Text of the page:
Cargo cult’s feud with Prophet Fred’s sect splits Pacific island
May 8, 2004
Nick Squires in Sulphur Bay, Vanuatu
ReligionNewsBlog.com • Saturday May 8, 2004
It has all the makings of a Hollywood blockbuster – a smouldering volcano, a jungle battle, a bizarre cult and a self-styled messiah called Prophet Fred.
But the feud which has broken out between two villages in the South Pacific nation of Vanuatu is all too real for the dozens of men in hospital with axe and spear wounds.
It has split one of the world’s last surviving cargo cults, one of the strangest legacies of the European colonisation of the South Seas. The John Frum movement first emerged in Vanuatu in the 1930s when the island was jointly ruled by Britain and France as the New Hebrides.
Rebelling against the aggressive proselytising of Presbyterian missionaries, dozens of villages on the island of Tanna put their faith in a mysterious outsider called John Frum.
They believed that he would drive out their colonial masters and re-establish their traditional ways. The cult was reinforced during the Second World War when the United States military arrived with huge amounts of “cargo” – tanks, ships, weapons, medicine and food.
Similar movements sprang up in Papua New Guinea and the Solomons, but most have slowly withered and died.
On Tanna, islanders became convinced that John Frum was an American. They have spent the last 60 years dressing up in home-made US army uniforms, drilling with bamboo rifles and parading beneath the Stars and Stripes in the hope of enticing a delivery of “cargo” again.
They have even hacked air strips out of the jungle and built crude wooden aircraft to tempt the speedy return of American munificence.
Two weeks ago, the normally peace-loving movement was shattered when a simmering feud with a rival village erupted into violence in this all but forgotten part of the Pacific.
In a bloody encounter with traditional weapons John Frum believers clashed with the members of a breakaway Christian sect led by a soft-spoken villager, Fred Nasse, who calls himself Prophet Fred. Half a dozen houses and a thatched Presbyterian church were burnt down during a battle which involved 400 islanders.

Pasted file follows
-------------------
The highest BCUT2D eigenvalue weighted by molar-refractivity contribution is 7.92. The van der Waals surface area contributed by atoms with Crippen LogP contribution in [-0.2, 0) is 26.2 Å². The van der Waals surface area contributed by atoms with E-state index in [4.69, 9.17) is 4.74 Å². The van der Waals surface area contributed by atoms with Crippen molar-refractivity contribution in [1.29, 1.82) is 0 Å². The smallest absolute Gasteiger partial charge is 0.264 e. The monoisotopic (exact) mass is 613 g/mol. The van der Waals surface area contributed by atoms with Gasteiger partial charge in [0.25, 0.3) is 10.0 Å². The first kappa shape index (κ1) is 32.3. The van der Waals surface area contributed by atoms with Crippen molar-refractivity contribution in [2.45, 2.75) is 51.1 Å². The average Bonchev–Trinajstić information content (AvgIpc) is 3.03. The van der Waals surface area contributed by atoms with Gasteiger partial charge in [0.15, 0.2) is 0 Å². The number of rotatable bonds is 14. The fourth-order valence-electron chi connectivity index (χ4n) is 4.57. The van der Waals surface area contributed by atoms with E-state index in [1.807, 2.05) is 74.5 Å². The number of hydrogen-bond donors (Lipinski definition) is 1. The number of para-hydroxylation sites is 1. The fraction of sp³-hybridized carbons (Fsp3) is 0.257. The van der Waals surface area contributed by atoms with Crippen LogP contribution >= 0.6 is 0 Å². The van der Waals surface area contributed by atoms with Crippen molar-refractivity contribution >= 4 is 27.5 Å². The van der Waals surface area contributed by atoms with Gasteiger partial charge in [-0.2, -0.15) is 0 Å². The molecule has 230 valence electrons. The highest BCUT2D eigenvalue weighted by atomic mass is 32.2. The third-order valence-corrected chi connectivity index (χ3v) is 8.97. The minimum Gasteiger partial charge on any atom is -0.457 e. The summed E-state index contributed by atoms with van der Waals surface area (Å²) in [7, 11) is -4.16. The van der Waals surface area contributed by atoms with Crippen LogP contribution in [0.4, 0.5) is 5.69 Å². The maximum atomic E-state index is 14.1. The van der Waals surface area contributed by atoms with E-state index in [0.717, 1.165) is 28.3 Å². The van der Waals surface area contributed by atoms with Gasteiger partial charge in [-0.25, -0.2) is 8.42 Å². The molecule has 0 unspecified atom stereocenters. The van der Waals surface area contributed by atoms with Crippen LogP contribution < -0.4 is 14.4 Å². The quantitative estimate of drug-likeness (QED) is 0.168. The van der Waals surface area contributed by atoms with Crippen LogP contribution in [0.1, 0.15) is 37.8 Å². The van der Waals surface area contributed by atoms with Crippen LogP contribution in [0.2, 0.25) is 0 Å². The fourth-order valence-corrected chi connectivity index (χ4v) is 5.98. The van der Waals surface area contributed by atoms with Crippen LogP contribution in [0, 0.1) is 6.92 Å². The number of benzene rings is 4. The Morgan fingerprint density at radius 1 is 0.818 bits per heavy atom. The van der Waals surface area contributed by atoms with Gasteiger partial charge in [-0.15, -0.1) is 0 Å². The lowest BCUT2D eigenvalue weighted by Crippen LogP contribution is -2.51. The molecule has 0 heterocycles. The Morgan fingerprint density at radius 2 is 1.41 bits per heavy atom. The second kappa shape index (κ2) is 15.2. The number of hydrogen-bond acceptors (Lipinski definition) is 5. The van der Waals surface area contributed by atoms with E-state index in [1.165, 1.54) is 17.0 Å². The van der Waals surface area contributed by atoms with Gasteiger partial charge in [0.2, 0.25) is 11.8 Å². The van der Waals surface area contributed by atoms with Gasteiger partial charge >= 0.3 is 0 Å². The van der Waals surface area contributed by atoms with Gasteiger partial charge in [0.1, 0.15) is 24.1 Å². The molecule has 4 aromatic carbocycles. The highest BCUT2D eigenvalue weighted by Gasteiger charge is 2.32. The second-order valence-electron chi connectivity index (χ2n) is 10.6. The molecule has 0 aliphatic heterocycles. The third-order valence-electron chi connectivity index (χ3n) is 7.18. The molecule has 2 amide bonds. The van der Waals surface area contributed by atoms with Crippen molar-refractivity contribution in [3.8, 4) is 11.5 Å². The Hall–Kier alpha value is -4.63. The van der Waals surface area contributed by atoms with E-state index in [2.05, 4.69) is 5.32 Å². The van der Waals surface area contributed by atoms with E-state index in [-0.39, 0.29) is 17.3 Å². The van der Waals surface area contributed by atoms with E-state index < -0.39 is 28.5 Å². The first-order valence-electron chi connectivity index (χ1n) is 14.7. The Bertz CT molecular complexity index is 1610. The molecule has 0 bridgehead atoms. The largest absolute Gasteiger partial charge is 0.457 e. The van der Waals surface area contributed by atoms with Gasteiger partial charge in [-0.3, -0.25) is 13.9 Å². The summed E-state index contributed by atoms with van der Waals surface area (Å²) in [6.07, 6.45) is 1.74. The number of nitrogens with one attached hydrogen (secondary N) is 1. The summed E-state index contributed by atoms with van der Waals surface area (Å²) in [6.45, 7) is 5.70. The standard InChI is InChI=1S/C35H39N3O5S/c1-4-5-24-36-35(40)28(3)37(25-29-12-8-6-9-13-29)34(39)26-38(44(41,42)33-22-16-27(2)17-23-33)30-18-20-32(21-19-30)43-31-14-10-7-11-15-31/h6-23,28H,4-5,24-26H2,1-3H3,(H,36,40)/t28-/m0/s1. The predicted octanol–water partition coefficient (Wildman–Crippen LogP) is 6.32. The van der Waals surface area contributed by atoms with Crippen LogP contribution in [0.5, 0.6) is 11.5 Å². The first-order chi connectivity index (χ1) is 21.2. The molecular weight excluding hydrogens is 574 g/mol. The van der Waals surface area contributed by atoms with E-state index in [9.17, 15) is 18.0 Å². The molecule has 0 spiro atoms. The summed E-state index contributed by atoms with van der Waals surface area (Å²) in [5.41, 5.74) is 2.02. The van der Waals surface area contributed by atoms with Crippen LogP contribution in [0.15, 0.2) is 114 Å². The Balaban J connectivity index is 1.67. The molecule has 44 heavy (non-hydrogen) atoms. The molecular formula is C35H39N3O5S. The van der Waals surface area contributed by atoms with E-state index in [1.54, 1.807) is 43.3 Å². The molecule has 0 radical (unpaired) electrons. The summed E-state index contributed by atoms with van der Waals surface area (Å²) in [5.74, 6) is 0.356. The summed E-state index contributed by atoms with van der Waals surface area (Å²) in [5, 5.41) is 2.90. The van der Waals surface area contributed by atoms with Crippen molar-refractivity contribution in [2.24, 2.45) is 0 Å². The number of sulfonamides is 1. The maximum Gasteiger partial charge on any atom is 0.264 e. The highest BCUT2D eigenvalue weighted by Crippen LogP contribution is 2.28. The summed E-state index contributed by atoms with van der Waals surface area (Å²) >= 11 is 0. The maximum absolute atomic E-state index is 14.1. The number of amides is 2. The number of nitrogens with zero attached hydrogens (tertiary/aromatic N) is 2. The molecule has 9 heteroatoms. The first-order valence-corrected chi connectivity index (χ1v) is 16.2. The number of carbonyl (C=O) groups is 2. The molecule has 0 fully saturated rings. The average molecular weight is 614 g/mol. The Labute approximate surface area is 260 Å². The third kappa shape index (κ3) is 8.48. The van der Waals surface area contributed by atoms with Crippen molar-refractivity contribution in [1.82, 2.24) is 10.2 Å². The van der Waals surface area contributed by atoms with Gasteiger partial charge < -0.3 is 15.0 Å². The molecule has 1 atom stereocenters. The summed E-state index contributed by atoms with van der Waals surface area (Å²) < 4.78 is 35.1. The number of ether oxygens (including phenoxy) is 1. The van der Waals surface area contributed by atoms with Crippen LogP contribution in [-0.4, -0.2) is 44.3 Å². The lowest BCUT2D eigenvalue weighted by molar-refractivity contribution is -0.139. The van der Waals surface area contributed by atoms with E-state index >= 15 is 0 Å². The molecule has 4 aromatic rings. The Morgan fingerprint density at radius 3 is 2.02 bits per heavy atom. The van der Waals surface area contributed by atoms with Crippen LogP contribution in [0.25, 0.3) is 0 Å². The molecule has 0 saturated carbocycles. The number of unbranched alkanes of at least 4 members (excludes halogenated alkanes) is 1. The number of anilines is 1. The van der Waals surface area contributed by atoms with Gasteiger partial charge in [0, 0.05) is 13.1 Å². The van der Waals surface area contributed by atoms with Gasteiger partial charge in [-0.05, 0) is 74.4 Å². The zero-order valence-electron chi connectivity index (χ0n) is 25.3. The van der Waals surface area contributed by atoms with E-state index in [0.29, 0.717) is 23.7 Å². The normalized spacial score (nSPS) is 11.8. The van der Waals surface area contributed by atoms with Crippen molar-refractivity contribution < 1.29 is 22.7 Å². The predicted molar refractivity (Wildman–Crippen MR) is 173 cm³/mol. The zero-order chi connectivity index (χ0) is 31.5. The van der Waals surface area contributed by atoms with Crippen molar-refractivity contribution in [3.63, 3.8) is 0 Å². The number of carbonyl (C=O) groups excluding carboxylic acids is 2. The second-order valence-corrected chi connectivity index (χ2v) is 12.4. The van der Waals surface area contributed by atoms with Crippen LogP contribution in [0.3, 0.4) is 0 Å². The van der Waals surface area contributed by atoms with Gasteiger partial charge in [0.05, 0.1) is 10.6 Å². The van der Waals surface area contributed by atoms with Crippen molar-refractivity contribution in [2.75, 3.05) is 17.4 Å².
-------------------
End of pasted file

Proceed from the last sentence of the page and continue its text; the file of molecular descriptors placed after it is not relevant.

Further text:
“They wanted to kill us and we wanted to kill them,” said Jack Yahlu, 27, a John Frum loyalist. “All the women and children ran away into the bush. We used knives and slingshots, axes and bows and arrows. One person had a broken arm, others were cut on the head.”
As 25 seriously injured villagers were taken to hospital on the other side of the island armed police were rushed from the capital, Port Vila. The two factions live in villages separated by 500 yards of dense jungle in the shadow of Mt Yasur, a volcano which regularly pours out clouds of sulphurous smoke. Until the recent violence villagers lived a near idyllic existence, tending gardens of sweet potato, sugar cane and bananas, fishing in dug-out canoes and hunting wild pigs and fruit bats in the forest.
Sitting in a palm frond shelter, the elders of Sulphur Bay village explained their loyalty to Prophet Fred, who said little but regularly dabbed at a weeping eye with a grubby towel. “In the past we believed in John Frum, but now we believe in Jesus,” said Alfred Wako, 49, who was injured in the leg in last month’s battle.
“The John Frum people don’t go to church and they don’t send their children to school. They believe in the old rituals. They are heathens.”
The villagers said Prophet Fred persuaded them to turn to Christianity by foreseeing a number of natural events.
He predicted that a lake at the foot of Mt Yasur would be swept into the sea. Five months later, in early 2000, the lake burst its banks and drained into the sea. Now all that remains is a black volcanic plain covered in grass where horsemen ride and cattle graze.
On Feb 15 each year villagers celebrate John Frum Day by marching in GI fatigues, complete with badges of rank and khaki forage caps.
The men paint red crosses on their backs – a legacy of the US army medics who impressed them six decades ago with free treatment.
Drawing the shape of a US flag in the volcanic sand with his finger, Chief Isaac said: “John predicted the Americans will help us. He will make the whites bring us cars, wharves, airports, everything. John will bring a better life.”
Kirk Huffman, an anthropologist who lived in Vanuatu for 17 years, said: “Nobody knows who John Frum was, though it is irrelevant whether he was a real person or a spirit. Movements like these were a way for traditional people to come to terms with colonialism and Christianity. Vanuatu’s culture would have been entirely squashed if it wasn’t for cults like John Frum.”
The two sides met this week in a reconciliation ceremony in which pigs and promises of goodwill were exchanged in front of chiefs from all over Tanna. But few on either side believe that the miniature war is over.
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